Matt Wolfe, International New York Times, Douglas Hodge discussed on Monocle 24: The Globalist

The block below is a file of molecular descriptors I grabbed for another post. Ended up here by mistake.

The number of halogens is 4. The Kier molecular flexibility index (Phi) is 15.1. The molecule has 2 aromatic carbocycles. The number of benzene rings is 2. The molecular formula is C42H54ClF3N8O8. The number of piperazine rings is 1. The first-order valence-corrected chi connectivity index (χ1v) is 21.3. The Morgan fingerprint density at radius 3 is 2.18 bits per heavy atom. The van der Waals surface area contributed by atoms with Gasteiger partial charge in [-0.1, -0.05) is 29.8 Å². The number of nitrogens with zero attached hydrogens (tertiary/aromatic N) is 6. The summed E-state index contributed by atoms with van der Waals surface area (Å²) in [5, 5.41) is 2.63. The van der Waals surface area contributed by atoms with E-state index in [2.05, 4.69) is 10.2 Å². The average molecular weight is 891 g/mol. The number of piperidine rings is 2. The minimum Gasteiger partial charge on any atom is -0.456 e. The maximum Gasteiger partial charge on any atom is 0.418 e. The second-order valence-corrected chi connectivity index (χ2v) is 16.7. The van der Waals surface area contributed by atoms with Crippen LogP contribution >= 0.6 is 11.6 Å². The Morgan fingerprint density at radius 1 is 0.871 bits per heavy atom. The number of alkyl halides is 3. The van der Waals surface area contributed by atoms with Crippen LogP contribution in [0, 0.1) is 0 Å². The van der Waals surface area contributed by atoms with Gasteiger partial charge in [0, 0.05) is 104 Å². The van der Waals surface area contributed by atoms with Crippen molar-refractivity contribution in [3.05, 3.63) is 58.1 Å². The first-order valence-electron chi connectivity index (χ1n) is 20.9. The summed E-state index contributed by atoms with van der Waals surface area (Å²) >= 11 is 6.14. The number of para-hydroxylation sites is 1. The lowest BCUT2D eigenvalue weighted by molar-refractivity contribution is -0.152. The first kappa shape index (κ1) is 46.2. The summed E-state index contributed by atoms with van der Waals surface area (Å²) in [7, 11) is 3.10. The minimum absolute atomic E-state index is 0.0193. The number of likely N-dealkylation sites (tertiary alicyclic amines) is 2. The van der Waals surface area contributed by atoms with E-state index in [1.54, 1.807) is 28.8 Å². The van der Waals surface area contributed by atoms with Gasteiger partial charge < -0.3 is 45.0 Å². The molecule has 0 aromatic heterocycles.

Now it's time for a theater roundup with Matt Wolfe, who's theater critic at the international New York Times. Good morning. Thank you for coming all the way in. That's not sure. Always so much nicer to do this face to face. And of course we are here just around the corner from where we are going to see the opening of a stage musical version of a 101 dalmatians. I couldn't be more excited. Yes, this is a show that's been talked about for a very long time. There was a previous version unrelated to this version in the states, but this is something that's been very intriguing because Douglas Hodge, who people will know better as an actor in plays and television and musicals. He's not in this, but he's written the music and lyrics. And I think in the musical theater world, where was interested in somebody new comes along as a composer. So interesting to see what he's like off stage. And then of course, who can follow in the footsteps of Glenn Close and Emma Stone and whoever else is Cruella de Vil. The first thing to say about this is leave aside any thoughts for the Disney film. It has very little to do with that. It's much more connected to the dodie Smith source book. Which is set in regions park. Yes. So it's in the perfect perfect location. And it's spotty, I think, to use an image appropriate to the canines of the title. But when it works, it really works. And when it doesn't, it sort of just gets by on charm and goodwill. The unalloyed triumph of it for me were the puppet designs of Toby olier, who's a puppeteer who first shot to attention with warhorse, a decade or more ago, and since then he's become top of the tree. And what he has to do here is to live for her a 101 dalmatians. And I didn't count them in Georgia to see if they're all there. But there is an incredible feeling through sleight of hand. Especially by the end that wherever you look on stage, tiny little dalmatians are coming up everywhere. And it's really, really thrilling at taps into the inner child in all of us. And Hajj, his score is very nice so that the sound mixing at the theater doesn't always give it full to you. There are lots of bits where I couldn't quite hear what the lyrics were a bit muddied. But there's a wonderful song in the first night called bury that bone, which I think could become a standard. It's a song that you can imagine kind of performers doing in nightclubs and things like that. The core of de ville is Kate Fleetwood, Tony nominated actress married to Rupert Gould who runs the almeida. And she's very, very good. I must say. The character has been conceived very modern as a really evil doing social influencer. So she talks in terms of hashtags and boosting her popularity online. Some of that gets a little much, you think does everything have to be pointed now can it not just be? But she really does carry the day in a production that is a bit bus over busy and bustling. My guess is they will continue work on this and take it further. It feels like it feels like it wants an onward life. And this is the first step. Yeah. Absolutely brilliant. Sounds excellent. Now let's talk about Stephen Sondheim, of course. He died last autumn age 91. And there's a concert for him. Yes, his death was devastating to me. I'm working on a book about performing his material. And so, I mean, inevitably he was going to go, but I still couldn't believe it when it happened. The day after American Thanksgiving. Anyway, this was a one off concert on Saturday night, which actually is the title of the very first show song I've ever wrote, which was called Saturday night. So it seemed the perfect night on which to have this concert. It was at the kodagu hall, but it was a one off except that the talent in it are people we are going to see again and again and again. And what was lovely was the mixture of familiar Sondheim names, rosalie Craig, Janie Dee gene Russell, all in top form, with people you might not associate with Sondheim, Jamie Parker, who was Harry Potter on the West End. Daniel Denise, the opera singer, Courtney Bowman, who was just on the West End and legally blond. And it was a real tribute to his work, courtesy Alex Parker, who's a phenomenal young conductor and his luminar orchestra, which is devoted to the musical theater repertoire. And it raised the roof, and I think we're going to be seeing a lot of tributes to sonho coming up. Because truly, his work is ageless. Absolutely. As is Chekhov's. Oh yes, I absolutely love this production. So very controversial. It's a very Marmite production. People have either given it one star or 5 stars. We're talking about the seagulls. Yes, I'm in the 5 star camp. It's an extraordinary reworking of Chekhov's 1896 play the first of his four great plays at the end of his life. And what's weird about it, although to me fascinating about it is has no props. It's presented in a kind of chipboard environment very claustrophobic and the actors just sit in 7 plastic chairs or more actually 11 or 12 that get rearranged as the production continues. It's not just sitting at random. It's all been very carefully rehearsed. But the results are in it is that you feel like you're watching an x-ray of the play. You're getting right into the sinew and the muscle of how these tortured people who were writers and artists self diluted lovesick, heartsick, the usual chuck of terrain, but everything is a raw nerve. And the result is that it feels very, very immediate, and the cast into your varma, Tommy's Harry is the wonderful Daniel monks in Australian performer based here now. They're just magnificent. And Nina is played by Nina, I was 7 for the last Amelia Clark in her West End debut, she, of course, is best known from Game of Thrones. But grew up apparently her father worked in the theater so she grew up around theater, and she's, she really is radiant. That's the word that gets thrown around a lot, but in this production, she genuinely is. You feel like there's a light emanating from within her. And that works within the show because her character is so hopeful and optimistic, even when everyone else around her is kind of shutting down themselves. She's still questing for something. And finally, on to something very topical right now, this is the almeida play patriots. Yes, I like this play very much. It's a bit talky, and you have to really want an evening of words. But the words are interesting and the topic is, as you say, incredibly pertinent, it's about a bar spare. The billionaire who, of course, died in exile. They now think that his death. There was an open verdict at the time, but the play very much suggests his death was a suicide. And Tom hollander plays that part very well. And you get a look at the Russia power elite, starting in the 1990s. And the takeaway performance though of the night for me was will keen as Vladimir Putin. And it's obviously been written by Peter Morgan, who created The Crown to suggest that the Putin then and how we got to the Putin now. So if you want some inkling of where we've got to in the current day, here it is. And keen gives remarkable performance that makes you understand this guy who was with the KGB work